In the past week I’ve turned down two assignments. I hate not being able to help potential clients, but perhaps it was for the best, not for them, but for me. I’d just finished proofreading, editing and formatting two very long, over 100,000 word, theses back-to-back, and to be honest, I really needed a break.
Make no mistake, I love working with all my clients, but sometimes I do wonder if people think that I just sit around waiting for their email to pop up in my inbox. I’ve usually got work booked in, at least for a few days ahead, if not weeks in advance. So, whilst I’ll always try to accommodate regular clients with proofreading ‘emergencies’ or small jobs that I can fit into breaks, I do appreciate a little notice.
Time for a break
I do work at the weekend from time to time, but that does mean that I’ll have a break mid-week. This suits me. In fact, I don’t really differentiate between the days of the week, except to be aware that all the shops are closed here on Sundays. These two recent requests came within minutes of each other late one Sunday afternoon. One was to check just the citations and referencing in a long essay. This would have been fine if it were OSCOLA footnotes (anyone who has followed this blog will know that I like nothing more than formatting OSCOLA style). However, it was Harvard in-text citations. I’m not sure how the writer thought I could easily check these without reading the entire text.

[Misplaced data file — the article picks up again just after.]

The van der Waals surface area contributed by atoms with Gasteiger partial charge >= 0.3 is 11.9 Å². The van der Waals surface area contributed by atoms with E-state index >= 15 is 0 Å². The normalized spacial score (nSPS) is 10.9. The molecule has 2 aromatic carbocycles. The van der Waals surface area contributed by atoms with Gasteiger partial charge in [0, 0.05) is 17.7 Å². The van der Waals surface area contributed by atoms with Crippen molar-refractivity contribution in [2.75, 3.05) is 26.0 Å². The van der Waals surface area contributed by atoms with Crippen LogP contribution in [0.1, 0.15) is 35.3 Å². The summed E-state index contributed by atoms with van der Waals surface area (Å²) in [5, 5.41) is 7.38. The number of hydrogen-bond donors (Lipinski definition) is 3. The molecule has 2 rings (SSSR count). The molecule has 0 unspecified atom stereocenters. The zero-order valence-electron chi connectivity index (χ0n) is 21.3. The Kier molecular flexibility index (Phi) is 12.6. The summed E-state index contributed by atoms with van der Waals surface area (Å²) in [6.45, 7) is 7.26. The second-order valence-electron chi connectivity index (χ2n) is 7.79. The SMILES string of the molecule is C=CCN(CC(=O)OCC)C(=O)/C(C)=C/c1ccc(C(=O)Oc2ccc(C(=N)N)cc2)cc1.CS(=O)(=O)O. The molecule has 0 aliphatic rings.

The second request was to proofread an essay of over ten thousand words that had not, at that point, been finished, and needed to be handed by nine o’clock the following day. Assuming it was completed within the next couple of hours that only left about twelve hours before the submission deadline, working through the night. It’s important to know your own limitations. I don’t like working in the evening, though I will do if necessary – my eyesight prefers some daylight whilst staring at the screen. I also have to concentrate when proofreading, so I can’t work for more than about six hours a day, 10,000 words a day is about right for me. Whilst many proofreaders claim to do more and turn around 50,000 word pieces in a few hours, but I can’t and won’t claim to do this. It wouldn’t allow me the time to do a proper thorough job that I’d be happy with.
Time management tips
In my website promotional spiel I like to emphasise that I pride myself on the fact that I meet client deadlines and I do this by planning. Here are my tips:
- Know the deadline date – check that you have understood when it is and whether you can get an extension of time if necessary
- Set a reminder – in your diary, on your phone, tie a knot in your hanky, whatever it takes. I suggest setting the date a few days before the actual deadline
- Make a plan – I’ve blogged about this before
- Build in contingency time
- If you need help with the text, book your proofreading before you start writing
I’m sorry if this week’s blog has turned into a bit of a rant! No one likes to turn work away, but sometimes you just know that the request is beyond your (and possibly any good editor’s) physical capacity.